Sales Slide Doesn’t Warrant Blame Game —Michelson
FOR THE 26 years that Printing Impressions has been publishing its annual ranking of the top printing companies in the United States and Canada, thankfully there have been more prosperous years than bad ones reported by the firms appearing on our list. The printing industry has suffered, and bounced back, from recessions before.
But, as any print professional can attest, the latest recessionary bug has been much harder to shake this time around. No print sectors, it appears, have gone unscathed. As a few examples, states facing budget shortfalls have curtailed new textbook edition adoptions. Magazine publishers have trimmed page counts and press runs due to advertising declines, and folded some titles outright. Catalogers have opted for personalized and more targeted catalogs to drive Internet-based purchases. Direct mailers have shifted from higher-volume, new customer acquisition mailings to trigger-based, customer retention and loyalty programs. That's the sobering feedback from leading book, publication, catalog and direct mail printers interviewed for this issue on just how tough it's been in the trenches this year—and their expectations for 2010.
For shops both large and small, it's not a matter of mismanagement from the corner office, misappropriation of capital resources or misplaced salespeople that have caused so many print providers to falter during this current economic slowdown. Playing the blame game for sales declines, employee cutbacks and plant closures serves no purpose when, in fact, failures with the U.S. economy should be directed toward Wall Street bankers and investment houses, unscrupulous mortgage lenders, and even government watchdog agencies that lacked oversight and failed to see an impending bubble burst.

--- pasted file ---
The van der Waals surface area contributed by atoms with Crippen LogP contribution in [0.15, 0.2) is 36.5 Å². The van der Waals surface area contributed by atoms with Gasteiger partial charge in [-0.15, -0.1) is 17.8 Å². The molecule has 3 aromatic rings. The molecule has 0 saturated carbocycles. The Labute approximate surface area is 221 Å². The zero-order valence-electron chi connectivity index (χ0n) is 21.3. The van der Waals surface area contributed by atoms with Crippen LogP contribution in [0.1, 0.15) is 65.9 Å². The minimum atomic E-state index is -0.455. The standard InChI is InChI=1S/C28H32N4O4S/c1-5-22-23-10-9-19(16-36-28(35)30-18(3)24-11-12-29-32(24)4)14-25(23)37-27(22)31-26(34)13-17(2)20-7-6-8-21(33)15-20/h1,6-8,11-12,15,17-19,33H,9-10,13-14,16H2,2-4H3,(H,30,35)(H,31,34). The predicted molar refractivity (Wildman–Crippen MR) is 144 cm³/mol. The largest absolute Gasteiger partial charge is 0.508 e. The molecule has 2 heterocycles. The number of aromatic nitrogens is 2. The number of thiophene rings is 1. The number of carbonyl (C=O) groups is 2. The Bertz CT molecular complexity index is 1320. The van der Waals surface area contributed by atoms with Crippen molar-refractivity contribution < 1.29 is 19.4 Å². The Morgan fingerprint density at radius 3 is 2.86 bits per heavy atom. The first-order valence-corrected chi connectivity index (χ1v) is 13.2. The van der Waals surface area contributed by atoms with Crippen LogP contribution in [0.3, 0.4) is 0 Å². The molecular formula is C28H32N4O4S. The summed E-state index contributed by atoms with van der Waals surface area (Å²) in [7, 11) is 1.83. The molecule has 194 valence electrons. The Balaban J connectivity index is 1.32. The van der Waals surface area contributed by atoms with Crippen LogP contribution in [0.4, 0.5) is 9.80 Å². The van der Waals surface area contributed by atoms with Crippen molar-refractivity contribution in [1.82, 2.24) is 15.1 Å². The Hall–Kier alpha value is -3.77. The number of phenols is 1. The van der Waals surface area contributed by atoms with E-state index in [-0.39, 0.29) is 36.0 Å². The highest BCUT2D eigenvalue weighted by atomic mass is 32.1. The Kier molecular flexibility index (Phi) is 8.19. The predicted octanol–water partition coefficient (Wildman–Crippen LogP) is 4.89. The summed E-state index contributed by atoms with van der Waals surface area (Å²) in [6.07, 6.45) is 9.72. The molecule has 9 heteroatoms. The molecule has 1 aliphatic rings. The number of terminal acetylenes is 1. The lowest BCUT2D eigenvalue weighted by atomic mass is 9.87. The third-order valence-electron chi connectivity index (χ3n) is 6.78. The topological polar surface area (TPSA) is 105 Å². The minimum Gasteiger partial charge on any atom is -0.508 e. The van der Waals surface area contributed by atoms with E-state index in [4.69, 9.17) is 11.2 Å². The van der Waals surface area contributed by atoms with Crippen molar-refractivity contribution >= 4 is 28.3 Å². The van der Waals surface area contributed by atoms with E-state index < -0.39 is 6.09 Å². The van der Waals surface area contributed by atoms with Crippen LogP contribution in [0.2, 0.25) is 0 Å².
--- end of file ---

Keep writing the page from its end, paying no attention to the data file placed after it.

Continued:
Comprising the crème de la crème, printers on the Printing Impressions 400 list are responding to the new business realities. They're realigning cost structures and, if possible, reducing debt loads. They're incorporating Web-to-print applications and lean manufacturing principles to eliminate human touch points and hasten turnaround times. They're complementing their offset capabilities with digital devices to meet growing customer demands for variable data and short runs. And many are now embracing cross-media components like e-mail and mobile marketing, personalized URLs (PURLs), microsites, Quick Response codes and e-magazines to deliver measurable results and, hence, capture a bigger share of customers' marketing dollars.
Similar to the current state of our union, the graphic arts is an industry in transition. Dire predictions that print is dead are unfounded, but so, too, is believing that print will regain its glory days when good economic times return. Since past success is no guarantee of future prosperity, especially in these turbulent times, make 2010 the year you continually reassess your business proposition—whether your ship is sailing full speed ahead or if it's encountering stormy seas and taking on water. From the Printing Impressions family to yours, Happy Holidays and warm wishes for better times ahead.
PI Welcomes New Print Buyer Columnist
Debuting in her first column on page 78, is Margie Dana, founder of the Print Buyers International educational and networking organization, and producer of an annual print buyers conference. A former corporate print buyer for 15 years, Dana is well-known throughout the printing and buying community as an independent marketing specialist who focuses on improving the printer-buyer relationship. A popular public speaker, she's also an accomplished author who pens a free weekly e-newsletter, Margie's Print Tips, and who also contributes a blog regularly for Printing Impressions at www.piworld.com PI
Mark T. Michelson